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ID 60759
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Senoo, Satoru Department of Hematology, Oncology, and Respiratory Medicine, Okayama University Graduate School of Medicine, Dentistry and Pharmaceutical Sciences
Miyahara, Nobuaki Department of Medical Technology, Okayama University Graduate School of Health Sciences Kaken ID publons researchmap
Taniguchi, Akihiko Department of Hematology, Oncology, and Respiratory Medicine, Okayama University Graduate School of Medicine, Dentistry and Pharmaceutical Sciences Kaken ID
Oda, Naohiro Department of Hematology, Oncology, and Respiratory Medicine, Okayama University Graduate School of Medicine, Dentistry and Pharmaceutical Sciences
Itano, Junko Department of Hematology, Oncology, and Respiratory Medicine, Okayama University Graduate School of Medicine, Dentistry and Pharmaceutical Sciences
Higo, Hisao Department of Hematology, Oncology, and Respiratory Medicine, Okayama University Graduate School of Medicine, Dentistry and Pharmaceutical Sciences
Hara, Naofumi Department of Hematology, Oncology, and Respiratory Medicine, Okayama University Graduate School of Medicine, Dentistry and Pharmaceutical Sciences
Watanabe, Hiromi Department of Hematology, Oncology, and Respiratory Medicine, Okayama University Graduate School of Medicine, Dentistry and Pharmaceutical Sciences
Kano, Hirohisa Department of Hematology, Oncology, and Respiratory Medicine, Okayama University Graduate School of Medicine, Dentistry and Pharmaceutical Sciences
Suwaki, Toshimitsu Department of Respiratory Medicine, Okayama City Hospital
Fuchimoto, Yasuko Department of Respiratory Medicine, Japan Organization of Occupational Health and Safety Okayama Rosai Hospita
Kajimoto, Kazuhiro Department of Respiratory Medicine, Japanese Red Cross Kobe Hospita
Ichikawa, Hirohisa Department of Respiratory Medicine, KKR Takamatsu Hospital
Kudo, Kenichiro Department of Respiratory Medicine, National Hospital Organization Okayama Medical Center
Shibayama, Takuo Department of Respiratory Medicine, National Hospital Organization Okayama Medical Center
Tanimoto, Yasushi Department of Respiratory Medicine, National Hospital Organization Minami-Okayama Medical Center Kaken ID researchmap
Kuyama, Shoichi Department of Respiratory Medicine, National Hospital Organization Iwakuni Clinical Center
Kanehiro, Arihiko Department of Respiratory Medicine, Japan Organization of Occupational Health and Safety Okayama Rosai Hospital Kaken ID publons researchmap
Maeda, Yoshinobu Department of Hematology, Oncology, and Respiratory Medicine, Okayama University Graduate School of Medicine, Dentistry and Pharmaceutical Sciences Kaken ID researchmap
Kiura, Katsuyuki Department of Hematology, Oncology, and Respiratory Medicine, Okayama University Graduate School of Medicine, Dentistry and Pharmaceutical Sciences ORCID Kaken ID publons researchmap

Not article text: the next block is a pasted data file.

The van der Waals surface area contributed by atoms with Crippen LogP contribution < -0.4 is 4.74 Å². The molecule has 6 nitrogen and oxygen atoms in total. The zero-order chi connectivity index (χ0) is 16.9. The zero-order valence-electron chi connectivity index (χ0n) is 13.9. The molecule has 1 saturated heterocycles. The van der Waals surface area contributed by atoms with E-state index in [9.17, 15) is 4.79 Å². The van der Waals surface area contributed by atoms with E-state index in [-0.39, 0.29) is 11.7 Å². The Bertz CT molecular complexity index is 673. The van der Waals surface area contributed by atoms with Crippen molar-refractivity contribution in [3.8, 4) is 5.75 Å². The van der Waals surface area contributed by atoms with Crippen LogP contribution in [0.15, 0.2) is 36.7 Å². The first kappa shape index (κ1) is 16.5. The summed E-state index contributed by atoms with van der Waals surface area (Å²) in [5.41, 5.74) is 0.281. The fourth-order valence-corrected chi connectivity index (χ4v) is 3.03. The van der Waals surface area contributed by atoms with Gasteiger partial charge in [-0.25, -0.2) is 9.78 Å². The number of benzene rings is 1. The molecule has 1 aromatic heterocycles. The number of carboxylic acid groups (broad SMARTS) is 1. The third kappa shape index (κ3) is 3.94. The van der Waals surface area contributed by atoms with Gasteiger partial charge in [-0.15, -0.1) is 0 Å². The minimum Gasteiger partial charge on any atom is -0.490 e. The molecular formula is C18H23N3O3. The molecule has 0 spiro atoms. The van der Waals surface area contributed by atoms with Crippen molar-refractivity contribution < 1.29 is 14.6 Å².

Okayama Respiratory Disease Study Group (ORDSG)
Abstract
Background
Nintedanib is a multi-kinase inhibitor approved for idiopathic pulmonary fibrosis (IPF); however, its efficacy and safety for patients with IPF and restricted pulmonary function remain unclear. Therefore, the objective of this study was to determine the efficacy and safety of nintedanib for patients with IPF and forced vital capacity (FVC) ≤ 50%.
Methods
This was a multi-center retrospective study performed by the Okayama Respiratory Disease Study Group. Patients were allocated into FVC ≤ 50% and FVC > 50% groups based on their predicted FVC. The primary endpoints were FVC changes from baseline after 6 and 12 months.
Results
45 patients were eligible for the study. 18 patients had FVC ≤ 50%, and 27 patients had FVC > 50%. Overall, 31 and 19 patients underwent pulmonary function tests at 6 and 12 months after initiating nintedanib, respectively. FVC changes from baseline at 6 and 12 months after initiating nintedanib were comparable between the two groups. Adverse events were seen in all patients, and the rates of patients who discontinued nintedanib were also comparable (38.9% vs. 37.0%, p = 1.000). Multiple regression analysis showed that age and forced expiratory volume in 1 second (FEV1)/FVC were negatively correlated with changes in FVC at 6 months after initiating nintedanib.
Conclusions
Our data suggest that nintedanib can be a useful agent for IPF patients, including those with a low FVC, and that age and FEV1/FVC are predictive markers for changes in FVC following nintedanib treatment.
Published Date
2020-08-27
Publication Title
PLoS ONE
Volume
volume15
Issue
issue8
Publisher
Public Library of Science
Start Page
e0236935
ISSN
1932-6203
Content Type
Journal Article
language
英語
OAI-PMH Set
岡山大学
Copyright Holders
© 2020 Senoo et al.
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Web of Science KeyUT
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isVersionOf https://doi.org/10.1371/journal.pone.0236935
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https://creativecommons.org/licenses/by/4.0/